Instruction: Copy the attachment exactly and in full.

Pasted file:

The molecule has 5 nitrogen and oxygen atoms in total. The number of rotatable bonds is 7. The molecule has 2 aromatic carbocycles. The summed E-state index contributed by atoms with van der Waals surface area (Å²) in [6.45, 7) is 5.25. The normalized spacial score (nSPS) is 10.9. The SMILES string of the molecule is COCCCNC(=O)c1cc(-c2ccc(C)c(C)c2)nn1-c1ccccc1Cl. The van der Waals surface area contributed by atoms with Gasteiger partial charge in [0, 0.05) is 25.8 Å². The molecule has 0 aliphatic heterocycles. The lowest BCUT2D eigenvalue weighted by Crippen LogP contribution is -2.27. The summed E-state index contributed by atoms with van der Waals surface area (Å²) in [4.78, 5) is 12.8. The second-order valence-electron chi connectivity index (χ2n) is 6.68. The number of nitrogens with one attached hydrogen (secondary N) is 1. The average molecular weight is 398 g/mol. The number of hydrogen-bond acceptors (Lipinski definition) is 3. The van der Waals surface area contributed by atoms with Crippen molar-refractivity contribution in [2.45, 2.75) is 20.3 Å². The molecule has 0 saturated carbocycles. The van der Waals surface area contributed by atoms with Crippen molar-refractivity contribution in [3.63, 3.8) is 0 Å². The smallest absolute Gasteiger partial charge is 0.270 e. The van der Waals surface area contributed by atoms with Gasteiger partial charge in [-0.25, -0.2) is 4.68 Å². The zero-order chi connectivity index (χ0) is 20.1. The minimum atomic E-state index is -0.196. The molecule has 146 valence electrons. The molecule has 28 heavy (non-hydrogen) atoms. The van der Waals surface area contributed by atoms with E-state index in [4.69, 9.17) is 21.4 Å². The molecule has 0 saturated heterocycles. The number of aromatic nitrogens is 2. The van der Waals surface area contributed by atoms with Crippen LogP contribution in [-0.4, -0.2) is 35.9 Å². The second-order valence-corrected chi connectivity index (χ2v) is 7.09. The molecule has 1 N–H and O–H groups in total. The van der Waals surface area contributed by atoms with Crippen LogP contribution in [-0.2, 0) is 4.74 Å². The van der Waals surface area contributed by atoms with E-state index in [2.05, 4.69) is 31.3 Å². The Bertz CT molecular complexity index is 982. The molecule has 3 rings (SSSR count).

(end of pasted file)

The molecule has 5 nitrogen and oxygen atoms in total. The number of rotatable bonds is 7. The molecule has 2 aromatic carbocycles. The summed E-state index contributed by atoms with van der Waals surface area (Å²) in [6.45, 7) is 5.25. The normalized spacial score (nSPS) is 10.9. The SMILES string of the molecule is COCCCNC(=O)c1cc(-c2ccc(C)c(C)c2)nn1-c1ccccc1Cl. The van der Waals surface area contributed by atoms with Gasteiger partial charge in [0, 0.05) is 25.8 Å². The molecule has 0 aliphatic heterocycles. The lowest BCUT2D eigenvalue weighted by Crippen LogP contribution is -2.27. The summed E-state index contributed by atoms with van der Waals surface area (Å²) in [4.78, 5) is 12.8. The second-order valence-electron chi connectivity index (χ2n) is 6.68. The number of nitrogens with one attached hydrogen (secondary N) is 1. The average molecular weight is 398 g/mol. The number of hydrogen-bond acceptors (Lipinski definition) is 3. The van der Waals surface area contributed by atoms with Crippen molar-refractivity contribution in [2.45, 2.75) is 20.3 Å². The molecule has 0 saturated carbocycles. The van der Waals surface area contributed by atoms with Crippen molar-refractivity contribution in [3.63, 3.8) is 0 Å². The smallest absolute Gasteiger partial charge is 0.270 e. The van der Waals surface area contributed by atoms with Gasteiger partial charge in [-0.25, -0.2) is 4.68 Å². The zero-order chi connectivity index (χ0) is 20.1. The minimum atomic E-state index is -0.196. The molecule has 146 valence electrons. The molecule has 28 heavy (non-hydrogen) atoms. The van der Waals surface area contributed by atoms with E-state index in [4.69, 9.17) is 21.4 Å². The molecule has 0 saturated heterocycles. The number of aromatic nitrogens is 2. The van der Waals surface area contributed by atoms with Crippen LogP contribution in [-0.4, -0.2) is 35.9 Å². The second-order valence-corrected chi connectivity index (χ2v) is 7.09. The molecule has 1 N–H and O–H groups in total. The van der Waals surface area contributed by atoms with Crippen LogP contribution in [-0.2, 0) is 4.74 Å². The van der Waals surface area contributed by atoms with E-state index in [2.05, 4.69) is 31.3 Å². The Bertz CT molecular complexity index is 982. The molecule has 3 rings (SSSR count).